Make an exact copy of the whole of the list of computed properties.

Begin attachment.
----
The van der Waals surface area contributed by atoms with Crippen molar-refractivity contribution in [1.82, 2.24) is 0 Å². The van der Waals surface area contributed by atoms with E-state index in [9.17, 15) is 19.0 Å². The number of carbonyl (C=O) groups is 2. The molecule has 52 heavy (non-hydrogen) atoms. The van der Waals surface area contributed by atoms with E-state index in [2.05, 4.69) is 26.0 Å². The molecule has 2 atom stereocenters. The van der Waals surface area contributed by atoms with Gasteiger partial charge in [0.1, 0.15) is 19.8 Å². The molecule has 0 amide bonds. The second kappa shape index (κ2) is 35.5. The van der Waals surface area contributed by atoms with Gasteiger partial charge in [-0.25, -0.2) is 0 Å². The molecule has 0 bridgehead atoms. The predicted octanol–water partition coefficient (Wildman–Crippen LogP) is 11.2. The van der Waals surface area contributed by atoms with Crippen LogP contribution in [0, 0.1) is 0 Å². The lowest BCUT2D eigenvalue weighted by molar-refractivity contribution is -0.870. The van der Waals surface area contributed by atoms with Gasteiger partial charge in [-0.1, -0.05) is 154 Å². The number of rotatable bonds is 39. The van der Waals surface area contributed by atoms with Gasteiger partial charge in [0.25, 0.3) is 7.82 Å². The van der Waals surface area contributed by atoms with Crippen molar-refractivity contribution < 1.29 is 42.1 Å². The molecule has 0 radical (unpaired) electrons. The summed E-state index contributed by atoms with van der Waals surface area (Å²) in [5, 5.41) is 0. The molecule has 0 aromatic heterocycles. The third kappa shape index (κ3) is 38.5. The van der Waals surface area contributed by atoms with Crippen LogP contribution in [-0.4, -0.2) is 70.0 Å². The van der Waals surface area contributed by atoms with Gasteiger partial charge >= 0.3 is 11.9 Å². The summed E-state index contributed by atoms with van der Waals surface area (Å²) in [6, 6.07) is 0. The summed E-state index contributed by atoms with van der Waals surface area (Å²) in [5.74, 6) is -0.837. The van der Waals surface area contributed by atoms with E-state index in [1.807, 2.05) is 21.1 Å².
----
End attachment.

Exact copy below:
The van der Waals surface area contributed by atoms with Crippen molar-refractivity contribution in [1.82, 2.24) is 0 Å². The van der Waals surface area contributed by atoms with E-state index in [9.17, 15) is 19.0 Å². The number of carbonyl (C=O) groups is 2. The molecule has 52 heavy (non-hydrogen) atoms. The van der Waals surface area contributed by atoms with E-state index in [2.05, 4.69) is 26.0 Å². The molecule has 2 atom stereocenters. The van der Waals surface area contributed by atoms with Gasteiger partial charge in [0.1, 0.15) is 19.8 Å². The molecule has 0 amide bonds. The second kappa shape index (κ2) is 35.5. The van der Waals surface area contributed by atoms with Gasteiger partial charge in [-0.25, -0.2) is 0 Å². The molecule has 0 bridgehead atoms. The predicted octanol–water partition coefficient (Wildman–Crippen LogP) is 11.2. The van der Waals surface area contributed by atoms with Crippen LogP contribution in [0, 0.1) is 0 Å². The lowest BCUT2D eigenvalue weighted by molar-refractivity contribution is -0.870. The van der Waals surface area contributed by atoms with Gasteiger partial charge in [-0.1, -0.05) is 154 Å². The number of rotatable bonds is 39. The van der Waals surface area contributed by atoms with Gasteiger partial charge in [0.25, 0.3) is 7.82 Å². The van der Waals surface area contributed by atoms with Crippen molar-refractivity contribution < 1.29 is 42.1 Å². The molecule has 0 radical (unpaired) electrons. The summed E-state index contributed by atoms with van der Waals surface area (Å²) in [5, 5.41) is 0. The molecule has 0 aromatic heterocycles. The third kappa shape index (κ3) is 38.5. The van der Waals surface area contributed by atoms with Crippen LogP contribution in [-0.4, -0.2) is 70.0 Å². The van der Waals surface area contributed by atoms with Gasteiger partial charge >= 0.3 is 11.9 Å². The summed E-state index contributed by atoms with van der Waals surface area (Å²) in [6, 6.07) is 0. The summed E-state index contributed by atoms with van der Waals surface area (Å²) in [5.74, 6) is -0.837. The van der Waals surface area contributed by atoms with E-state index in [1.807, 2.05) is 21.1 Å².